Trade policy stories

by Dan Crawford

Stormy asks in an e-mail: At one time, I thought America was supposed to lead the way in green technology, providing jobs for Americans…and sends this quote from the Washington Post.

The last major GE factory making ordinary incandescent light bulbs in the United States is closing this month…

What made the plant here vulnerable is, in part, a 2007 energy conservation measure passed by Congress that set standards essentially banning ordinary incandescents by 2014. The law will force millions of American households to switch to more efficient bulbs.

The resulting savings in energy and greenhouse-gas emissions are expected to be immense. But the move also had unintended consequences.

Rather than setting off a boom in the U.S. manufacture of replacement lights, the leading replacement lights are compact fluorescents, or CFLs, which are made almost entirely overseas, mostly in China.

Well, let’s see. The article seems to imply a whole story- Environmental concerns pushed closings and lost American jobs, which was not forseen, and those awful Chinese somehow wound up with the manufacturing.

The IBEW notice adds a bit to the story:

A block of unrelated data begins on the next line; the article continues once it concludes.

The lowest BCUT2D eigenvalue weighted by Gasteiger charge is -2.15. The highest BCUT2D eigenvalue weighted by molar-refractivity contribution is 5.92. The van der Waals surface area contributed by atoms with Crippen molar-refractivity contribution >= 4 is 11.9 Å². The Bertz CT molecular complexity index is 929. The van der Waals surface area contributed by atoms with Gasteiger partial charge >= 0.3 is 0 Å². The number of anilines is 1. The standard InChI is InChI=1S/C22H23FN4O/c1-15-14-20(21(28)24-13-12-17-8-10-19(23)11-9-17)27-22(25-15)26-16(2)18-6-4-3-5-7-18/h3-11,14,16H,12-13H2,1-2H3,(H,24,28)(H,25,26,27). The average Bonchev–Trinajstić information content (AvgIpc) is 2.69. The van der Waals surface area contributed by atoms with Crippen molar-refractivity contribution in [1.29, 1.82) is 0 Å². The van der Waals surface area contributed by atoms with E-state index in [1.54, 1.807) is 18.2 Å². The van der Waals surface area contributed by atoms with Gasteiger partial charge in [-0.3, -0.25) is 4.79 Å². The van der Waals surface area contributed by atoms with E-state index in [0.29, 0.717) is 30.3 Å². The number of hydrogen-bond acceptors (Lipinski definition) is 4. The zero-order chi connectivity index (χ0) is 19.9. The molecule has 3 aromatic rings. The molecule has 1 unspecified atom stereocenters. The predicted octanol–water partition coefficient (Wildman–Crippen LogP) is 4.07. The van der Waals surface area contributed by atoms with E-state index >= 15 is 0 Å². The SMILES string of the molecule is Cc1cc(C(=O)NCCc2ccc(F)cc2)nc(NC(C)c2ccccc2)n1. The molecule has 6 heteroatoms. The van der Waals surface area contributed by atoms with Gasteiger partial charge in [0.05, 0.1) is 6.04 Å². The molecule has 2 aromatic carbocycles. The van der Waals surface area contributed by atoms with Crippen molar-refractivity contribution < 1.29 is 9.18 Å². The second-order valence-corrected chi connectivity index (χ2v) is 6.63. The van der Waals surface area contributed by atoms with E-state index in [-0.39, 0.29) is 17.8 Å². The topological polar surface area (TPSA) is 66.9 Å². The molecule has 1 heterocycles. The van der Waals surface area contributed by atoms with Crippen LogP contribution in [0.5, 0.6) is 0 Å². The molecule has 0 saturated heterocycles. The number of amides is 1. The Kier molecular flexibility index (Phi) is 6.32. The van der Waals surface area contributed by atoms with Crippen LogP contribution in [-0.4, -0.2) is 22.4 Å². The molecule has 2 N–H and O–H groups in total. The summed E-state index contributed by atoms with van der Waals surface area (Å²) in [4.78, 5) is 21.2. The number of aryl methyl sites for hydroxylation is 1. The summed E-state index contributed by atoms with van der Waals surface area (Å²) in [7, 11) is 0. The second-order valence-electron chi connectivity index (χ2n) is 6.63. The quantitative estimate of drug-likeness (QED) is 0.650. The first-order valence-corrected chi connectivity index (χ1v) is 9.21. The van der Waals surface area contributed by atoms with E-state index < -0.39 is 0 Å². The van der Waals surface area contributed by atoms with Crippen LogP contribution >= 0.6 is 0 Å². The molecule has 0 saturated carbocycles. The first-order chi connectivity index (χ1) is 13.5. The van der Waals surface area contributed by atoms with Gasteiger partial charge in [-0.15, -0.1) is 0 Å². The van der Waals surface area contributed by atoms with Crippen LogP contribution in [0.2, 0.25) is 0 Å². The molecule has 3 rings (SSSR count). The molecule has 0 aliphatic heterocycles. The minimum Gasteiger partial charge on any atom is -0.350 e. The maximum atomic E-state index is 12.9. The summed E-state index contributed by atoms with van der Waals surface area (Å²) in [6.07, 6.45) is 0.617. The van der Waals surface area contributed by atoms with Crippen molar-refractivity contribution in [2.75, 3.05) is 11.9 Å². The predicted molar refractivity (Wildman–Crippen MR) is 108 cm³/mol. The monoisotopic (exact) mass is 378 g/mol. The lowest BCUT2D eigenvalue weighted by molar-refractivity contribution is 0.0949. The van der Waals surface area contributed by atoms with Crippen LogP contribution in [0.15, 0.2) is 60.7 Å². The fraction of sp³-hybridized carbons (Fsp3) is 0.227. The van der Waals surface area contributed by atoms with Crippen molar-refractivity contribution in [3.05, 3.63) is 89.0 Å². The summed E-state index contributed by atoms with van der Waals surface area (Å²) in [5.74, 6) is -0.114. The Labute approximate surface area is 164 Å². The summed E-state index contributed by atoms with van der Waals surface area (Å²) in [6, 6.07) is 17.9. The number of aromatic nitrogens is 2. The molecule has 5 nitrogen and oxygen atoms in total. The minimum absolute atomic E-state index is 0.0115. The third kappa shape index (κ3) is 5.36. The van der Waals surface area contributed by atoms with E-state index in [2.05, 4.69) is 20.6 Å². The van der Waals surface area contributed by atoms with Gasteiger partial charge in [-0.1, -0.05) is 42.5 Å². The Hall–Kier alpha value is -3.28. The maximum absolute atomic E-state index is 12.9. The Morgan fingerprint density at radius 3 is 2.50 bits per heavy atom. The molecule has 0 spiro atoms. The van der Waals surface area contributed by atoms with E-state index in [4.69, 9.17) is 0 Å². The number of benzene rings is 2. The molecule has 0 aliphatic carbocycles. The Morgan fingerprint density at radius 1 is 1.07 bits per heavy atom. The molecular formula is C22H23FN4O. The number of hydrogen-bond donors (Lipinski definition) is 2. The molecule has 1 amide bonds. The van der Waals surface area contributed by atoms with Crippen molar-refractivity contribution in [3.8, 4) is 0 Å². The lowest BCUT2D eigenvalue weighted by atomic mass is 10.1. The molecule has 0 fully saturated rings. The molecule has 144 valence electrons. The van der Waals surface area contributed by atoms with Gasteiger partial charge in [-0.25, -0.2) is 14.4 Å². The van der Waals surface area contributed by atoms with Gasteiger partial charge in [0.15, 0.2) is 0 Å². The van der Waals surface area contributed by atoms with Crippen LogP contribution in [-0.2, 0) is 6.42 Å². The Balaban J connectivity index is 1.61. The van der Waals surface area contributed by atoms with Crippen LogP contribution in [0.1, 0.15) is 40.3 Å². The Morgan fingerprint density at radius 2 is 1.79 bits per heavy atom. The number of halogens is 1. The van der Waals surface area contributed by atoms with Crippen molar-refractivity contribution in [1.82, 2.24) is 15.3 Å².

The news stunned Lexington Local 1627 Business Manager David Butcher, who represents 114 workers at the plant. “I knew there was trouble but that was the last thing I expected to hear,” he said.

That local had recently negotiated an agreement with the company to help reduce costs by agreeing to a wage freeze and flexible overtime regulations, hoping to buy more time so GE could update its facilities to be more competitive.

And then this article points to our responses on trade. It describes the next generation after flourescent technology of lighting using LED technology.

The Federal government either has no role to play in trade policy to benefit its own citizens according to free trade enthusiasts, or possibly is only part of a short term ‘stimulus’ package for green technology. Bottom line decisions on how and where to do business are global in nature without regard to your role as a citizen. Admired from afar it all looks good, but how do you voice a concern for where you belong.

As indicated in the article the role of suggesting incentives has been traditionally a function of municiple and state governments, leaving individual trade agreements with countries to the federal government.

Pay special attention to the notion that the national government of China is offering help to locate a manufacturing site in Mexico with the help of the national Mexican government. And that the current employees to manufacture new light bulbs are drawn from former government employees (NASA).

The national narrative on trade bears little resemblance to the reality of doing business from this point of view. When listening to speeches it is best to keep this in mind.